Thick and stubborn clouds of hazardous emissions have blanketed the Iranian capital, Tehran, for four weeks in a row, only adding to a long list of challenges residents in the megacity are grappling with on a daily basis.
Characterized by its frustrating traffic jams, which have been exacerbated by a poor public transportation infrastructure and an unregulated population growth, sparked by an exodus of job seekers from across the nation, Tehran has in the past two decades hosted worsening air pollution, particularly during winter inversions.
Iranian authorities have repeatedly put much of the blame on ordinary motorists and their unessential inner-city commuting. Addressing the issue, the government has introduced multiple traffic control measures, including alternate-day travel, imposing hefty fines on violators.
Yet the level and the timing of the ongoing pollution seem to have challenged the traditional approach as public billboards of pollution indicators have been displaying extremely alarming rates of poisonous particles, especially sulfur dioxide. And the new emissions are hitting a city, which has been under unprecedented curfews and travel restrictions as part of the government’s coronavirus pandemic prevention policies.
This has prompted experts as well as Tehran's Air Quality Control Department to track down a new suspect: mazut, a low-quality fossil fuel and an oil gas leftover at refineries. When burnt, the byproduct releases high-level sulfur dioxide emissions, and is believed to have recently been excessively consumed at key power plants and some other industries surrounding Tehran as well as other major cities across Iran.
Reports that mazut is being used by those plants have been flatly denied by Tehran’s Gov. Anoushirvan Bandpey as well as senior electricity department managers. However, in the face of mounting evidence from environment authorities, Oil Minister Bijan Namdar Zanganeh admitted, “We have no other option than consuming mazut.”
According to the director of the Department of Environment, Issa Kalantari, Iranian refineries produce up to half a million barrels of mazut per day. He also noted that due to US sanctions imposed on Iran’s oil industry, the product continues to remain unsold, and is therefore preferred by decision-makers to be consumed at power plants.
Kalantari even declared that inspectors from his department were “denied entry” to one such power plant outside Tehran. He complained that under a directive from the country’s deputy prosecutor-general, provincial environment departments have been ordered not to block mazut consumption at power plants for “national security reasons.” The office of the prosecutor-general has, however, denied issuing such a guideline.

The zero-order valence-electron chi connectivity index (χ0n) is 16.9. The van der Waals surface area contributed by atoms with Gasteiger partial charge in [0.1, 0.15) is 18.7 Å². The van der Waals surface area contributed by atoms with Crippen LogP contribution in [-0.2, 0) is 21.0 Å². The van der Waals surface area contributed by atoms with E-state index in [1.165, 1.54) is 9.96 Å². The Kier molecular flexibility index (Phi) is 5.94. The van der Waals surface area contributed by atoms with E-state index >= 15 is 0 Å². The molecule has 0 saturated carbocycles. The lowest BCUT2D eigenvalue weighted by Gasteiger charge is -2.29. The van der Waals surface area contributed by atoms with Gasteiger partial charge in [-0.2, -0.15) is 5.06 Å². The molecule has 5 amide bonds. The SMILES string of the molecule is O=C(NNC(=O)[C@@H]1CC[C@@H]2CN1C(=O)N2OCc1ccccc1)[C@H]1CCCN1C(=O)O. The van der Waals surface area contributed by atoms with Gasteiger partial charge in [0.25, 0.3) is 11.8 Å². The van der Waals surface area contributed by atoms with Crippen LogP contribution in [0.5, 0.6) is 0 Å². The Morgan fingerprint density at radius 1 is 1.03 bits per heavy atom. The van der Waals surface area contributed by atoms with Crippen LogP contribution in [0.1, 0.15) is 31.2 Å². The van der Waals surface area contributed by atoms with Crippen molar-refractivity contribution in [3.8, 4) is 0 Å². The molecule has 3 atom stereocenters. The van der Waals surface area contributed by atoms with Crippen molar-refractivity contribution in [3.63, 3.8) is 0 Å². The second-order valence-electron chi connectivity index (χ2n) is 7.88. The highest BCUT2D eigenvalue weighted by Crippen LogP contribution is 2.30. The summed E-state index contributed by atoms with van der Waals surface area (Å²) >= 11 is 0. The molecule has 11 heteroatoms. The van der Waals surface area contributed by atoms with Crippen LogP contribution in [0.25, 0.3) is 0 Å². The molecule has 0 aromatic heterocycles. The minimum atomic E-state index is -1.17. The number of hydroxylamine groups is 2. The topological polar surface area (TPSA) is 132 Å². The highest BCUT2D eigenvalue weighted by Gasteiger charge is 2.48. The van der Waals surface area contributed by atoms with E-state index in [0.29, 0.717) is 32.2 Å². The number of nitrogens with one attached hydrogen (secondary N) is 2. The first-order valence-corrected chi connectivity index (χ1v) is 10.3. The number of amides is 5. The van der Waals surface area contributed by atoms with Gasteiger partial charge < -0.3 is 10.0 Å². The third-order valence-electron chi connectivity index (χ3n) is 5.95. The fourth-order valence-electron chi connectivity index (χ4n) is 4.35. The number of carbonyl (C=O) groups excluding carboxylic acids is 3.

In 2017, Iran introduced the “Clean Air Law,” under which 21 institutions are required to cooperate toward devising sustainable solutions to air and noise pollution. However, according to Shina Ansari, who heads the Sustainable Development Department at Tehran’s municipality, the law continues to be ignored by the relevant authorities.
Elsewhere, Zahra Nejad-Bahram, an outspoken member of the Tehran City Council, in a letter to Kalantari reminded him of the important act that sits around three years on and warned about serious implications of mazut consumption. Nejad-Bahram called on authorities to refrain from “politicizing” the problem, and prioritize public health. The councilor’s statements were lauded by pro-Reformist paper Hamshahri as a “defense of the right to breathe.”
Despite the persistent calls, mazut reportedly continues to be burned by Tehran’s major power plants. Yet the oil minister appeared to shift the blame on the public. In a country sitting on the world’s second-largest natural gas reserves, Zangeneh asked Iranians to economize on household gas consumption so that power plants would not have to turn to mazut as a fuel. “Once again people are the culprits,” wrote another Reformist daily, Aftab-e-Yazd, criticizing “contradictory remarks” from government officials that have only further “confused the public.”
Iranian environmentalists have for years warned about the long-term impacts of pollution on the well-being of Tehran residents. According to Iranian Health Ministry figures in 2018, pollution-related hazards alone were responsible for nearly 3,000 deaths in Tehran. While statistics for the ongoing pollution may take a long time to be announced, some numbers are already shocking enough. Sabzineh, an environment-focused newspaper, has reported that an estimated 14,000 Iranians were admitted at hospital emergency wards nationwide with pollution-induced respiratory complications only in a matter of five days last month.
“The sham fight [among authorities] is more poisonous than the pollution itself,” wrote senior journalist Alireza Karimi, criticizing managers of the 21 institutions who have been tasked with finding long-term solutions. And, caught up in an endless cycle of blame game, Tehran residents have taken to social media as their only podium to urge the government to “stop burning mazut” and “let us breathe.”
Over the past decade, Tehran’s winter pollution has temporarily disappeared every year with the spring wind, and so have all the debates and angry criticism, only for the crisis to come back the following year to haunt the capital and its dwellers with even greater potency.